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To the Editor: Huntington’s disease is an inheritable neurodegenerative disorder with motor and cognitive manifestations, including psychotic ones. Dopamine antagonists such as classical antipsychotics are indicated for the symptomatic treatment of psychosis and chorea in patients with Huntington’s disease. However, they carry the heightened risk of worsening patients’ extrapyramidal symptoms. The same holds, to a lesser extent, for several second-generation antipsychotics. In the following we report on the case of a patient with Huntington’s disease psychosis resistant to olanzapine which moreover worsened his motor, especially extrapyramidal, symptoms, successfully treated with aripiprazole.
We present the case of a 47-year-old man with genetically confirmed Huntington’s disease since the age of 43 and delusional explanation of his motor symptoms. More precisely, the patient became convinced that his choreiform movements were caused by the air-conditioner of a café in his neighborhood, and accordingly he declined all proposals for medical care and treatment. He was brought to our attention by his relatives after the last of a series of severe altercations with the café’s owner. He scored 33 on the Positive and Negative Syndrome Scale subscale for positive symptoms (PANSS-P), 21 on the Parkinson and 12 on the Chorea items of the Unified Huntington’s Disease Rating Scale (UHDRS) respectively, and 26 on the Mini-Mental State Examination (MMSE). He was prescribed olanzapine up to 20 mg/day. However, 6 weeks later his delusion proved refractory whereas his motor symptoms worsened (PANSS-P score=25, UHDRS-Parkinson=24, UHDRS-Chorea=16). At that moment, we substituted aripiprazole at 15 mg/day for olanzapine. On his third appointment 1 month later, his delusion had subsided almost completely with a substantial improvement of his motor symptoms as well (PANSS-P=11, UHDRS-Parkinson=20, UHDRS-Chorea=8) whereas his MMSE score remained unchanged. His amelioration was fully preserved until his last follow-up appointment 3 months later.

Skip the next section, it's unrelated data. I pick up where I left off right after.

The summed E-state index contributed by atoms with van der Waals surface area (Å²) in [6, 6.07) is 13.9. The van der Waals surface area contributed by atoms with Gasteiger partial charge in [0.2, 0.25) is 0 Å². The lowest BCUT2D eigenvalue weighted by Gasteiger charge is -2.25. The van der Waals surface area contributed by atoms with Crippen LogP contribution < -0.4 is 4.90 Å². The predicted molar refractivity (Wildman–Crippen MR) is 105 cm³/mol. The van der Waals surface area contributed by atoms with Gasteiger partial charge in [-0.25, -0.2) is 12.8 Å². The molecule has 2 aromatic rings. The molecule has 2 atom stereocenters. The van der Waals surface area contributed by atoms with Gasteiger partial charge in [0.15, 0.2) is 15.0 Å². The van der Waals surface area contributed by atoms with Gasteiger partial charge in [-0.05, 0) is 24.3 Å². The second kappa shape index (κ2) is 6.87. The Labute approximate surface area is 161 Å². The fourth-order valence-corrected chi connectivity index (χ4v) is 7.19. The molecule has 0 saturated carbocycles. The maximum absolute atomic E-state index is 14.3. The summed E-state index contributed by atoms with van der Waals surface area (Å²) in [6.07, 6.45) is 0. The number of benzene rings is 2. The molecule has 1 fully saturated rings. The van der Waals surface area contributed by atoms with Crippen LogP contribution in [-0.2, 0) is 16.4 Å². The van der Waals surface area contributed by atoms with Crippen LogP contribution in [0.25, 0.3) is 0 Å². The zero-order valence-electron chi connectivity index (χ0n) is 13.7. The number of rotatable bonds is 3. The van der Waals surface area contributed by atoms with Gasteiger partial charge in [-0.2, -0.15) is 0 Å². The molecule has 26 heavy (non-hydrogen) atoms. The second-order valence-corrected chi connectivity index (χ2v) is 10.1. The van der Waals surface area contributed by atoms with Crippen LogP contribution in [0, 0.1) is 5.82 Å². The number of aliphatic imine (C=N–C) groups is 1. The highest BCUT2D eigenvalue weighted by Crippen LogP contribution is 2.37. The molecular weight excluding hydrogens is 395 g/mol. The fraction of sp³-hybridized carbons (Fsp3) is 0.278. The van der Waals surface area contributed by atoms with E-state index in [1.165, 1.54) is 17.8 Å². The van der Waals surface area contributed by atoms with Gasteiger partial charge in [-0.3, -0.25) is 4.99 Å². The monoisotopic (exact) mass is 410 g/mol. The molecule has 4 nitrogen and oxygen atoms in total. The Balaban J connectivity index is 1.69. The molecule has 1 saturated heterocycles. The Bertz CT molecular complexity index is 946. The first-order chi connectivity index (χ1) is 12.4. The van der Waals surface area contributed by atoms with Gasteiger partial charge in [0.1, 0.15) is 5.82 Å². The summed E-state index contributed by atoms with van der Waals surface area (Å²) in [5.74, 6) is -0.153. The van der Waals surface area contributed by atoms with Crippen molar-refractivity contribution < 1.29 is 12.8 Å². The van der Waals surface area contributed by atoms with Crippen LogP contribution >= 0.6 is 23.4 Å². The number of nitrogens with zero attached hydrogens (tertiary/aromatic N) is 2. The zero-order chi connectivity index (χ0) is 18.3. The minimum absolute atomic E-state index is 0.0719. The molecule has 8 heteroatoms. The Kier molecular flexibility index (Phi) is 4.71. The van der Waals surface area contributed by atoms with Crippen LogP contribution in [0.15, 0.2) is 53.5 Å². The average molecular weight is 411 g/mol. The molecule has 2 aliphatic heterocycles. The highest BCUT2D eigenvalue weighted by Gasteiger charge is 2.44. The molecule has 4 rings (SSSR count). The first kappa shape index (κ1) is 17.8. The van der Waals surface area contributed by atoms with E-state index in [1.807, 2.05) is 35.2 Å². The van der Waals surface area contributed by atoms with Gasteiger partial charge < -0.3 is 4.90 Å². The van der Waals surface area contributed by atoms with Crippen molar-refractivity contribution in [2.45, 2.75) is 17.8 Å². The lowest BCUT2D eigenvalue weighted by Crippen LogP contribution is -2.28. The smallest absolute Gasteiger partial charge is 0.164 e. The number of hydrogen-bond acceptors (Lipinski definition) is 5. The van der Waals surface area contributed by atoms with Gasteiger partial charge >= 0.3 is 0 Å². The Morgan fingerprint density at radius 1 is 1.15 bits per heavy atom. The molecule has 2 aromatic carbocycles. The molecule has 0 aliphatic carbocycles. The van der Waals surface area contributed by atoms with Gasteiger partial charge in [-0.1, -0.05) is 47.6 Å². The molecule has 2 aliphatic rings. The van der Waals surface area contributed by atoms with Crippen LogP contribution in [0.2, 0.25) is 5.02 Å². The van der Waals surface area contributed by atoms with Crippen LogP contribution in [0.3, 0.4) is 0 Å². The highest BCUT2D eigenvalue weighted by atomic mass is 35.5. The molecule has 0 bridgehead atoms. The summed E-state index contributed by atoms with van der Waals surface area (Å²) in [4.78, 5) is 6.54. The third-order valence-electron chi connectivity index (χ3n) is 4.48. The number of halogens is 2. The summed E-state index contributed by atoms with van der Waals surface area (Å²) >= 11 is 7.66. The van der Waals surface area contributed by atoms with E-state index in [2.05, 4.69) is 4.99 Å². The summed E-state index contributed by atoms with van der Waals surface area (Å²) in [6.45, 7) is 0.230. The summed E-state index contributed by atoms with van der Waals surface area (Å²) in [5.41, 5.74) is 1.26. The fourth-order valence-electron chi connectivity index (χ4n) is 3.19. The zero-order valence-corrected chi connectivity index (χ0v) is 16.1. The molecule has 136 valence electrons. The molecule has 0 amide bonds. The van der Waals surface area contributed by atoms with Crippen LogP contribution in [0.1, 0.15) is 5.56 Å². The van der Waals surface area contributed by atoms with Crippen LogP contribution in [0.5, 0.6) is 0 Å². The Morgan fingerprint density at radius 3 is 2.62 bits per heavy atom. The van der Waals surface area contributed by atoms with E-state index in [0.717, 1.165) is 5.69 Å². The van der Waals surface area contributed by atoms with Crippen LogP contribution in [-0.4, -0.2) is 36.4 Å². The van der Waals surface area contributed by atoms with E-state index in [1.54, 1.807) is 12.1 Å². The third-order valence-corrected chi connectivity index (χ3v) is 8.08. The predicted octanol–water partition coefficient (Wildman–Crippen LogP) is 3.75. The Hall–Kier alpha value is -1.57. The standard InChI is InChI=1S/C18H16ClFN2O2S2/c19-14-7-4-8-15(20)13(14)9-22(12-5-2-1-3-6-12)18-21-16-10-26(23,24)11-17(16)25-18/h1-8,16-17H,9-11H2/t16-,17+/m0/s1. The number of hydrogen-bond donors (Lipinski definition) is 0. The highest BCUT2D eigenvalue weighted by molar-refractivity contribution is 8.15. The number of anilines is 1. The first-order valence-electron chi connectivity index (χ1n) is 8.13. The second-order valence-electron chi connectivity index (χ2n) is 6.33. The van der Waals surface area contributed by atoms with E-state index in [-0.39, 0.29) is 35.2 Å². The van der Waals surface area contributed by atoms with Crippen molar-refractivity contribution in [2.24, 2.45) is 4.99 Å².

The clinical manifestations of Huntington’s disease are mediated by the degeneration and apoptosis of striatal neurons. In turn, the latter arises from the expanded huntingtin protein and both glutamatergic input from the cortex and dopaminergic input from subcortical areas.1 This process of striatal neural degeneration can be reversed by dopamine receptor antagonists.2 Owing to its recently further elucidated unique mode of action as a functionally selective D2 ligand, aripiprazole could block excessive mesolimbic dopaminergic neurotransmission involved in the pathophysiology of positive psychotic symptoms without affecting adversely nigrostriatal dopaminergic transmission involved in the pathophysiology of extrapyramidal symptoms.3 Of note, a recent small study of aripiprazole in Huntington’s disease without psychosis attests to its potential to ameliorate both chorea and parkinsonism without worsening patients’ cognitive symptoms.4 Moreover, another recent case report suggested that aripiprazole could ameliorate both psychotic and choreiform symptoms of Huntington’s disease in an antipsychotic-naive patient.5
Although anecdotal and thus in need of careful replication in controlled studies of large patient samples, our findings suggest that aripiprazole might be efficacious and comparable to other antipsychotics and a safer option in the treatment of both psychotic and motor symptoms in Huntington’s disease.
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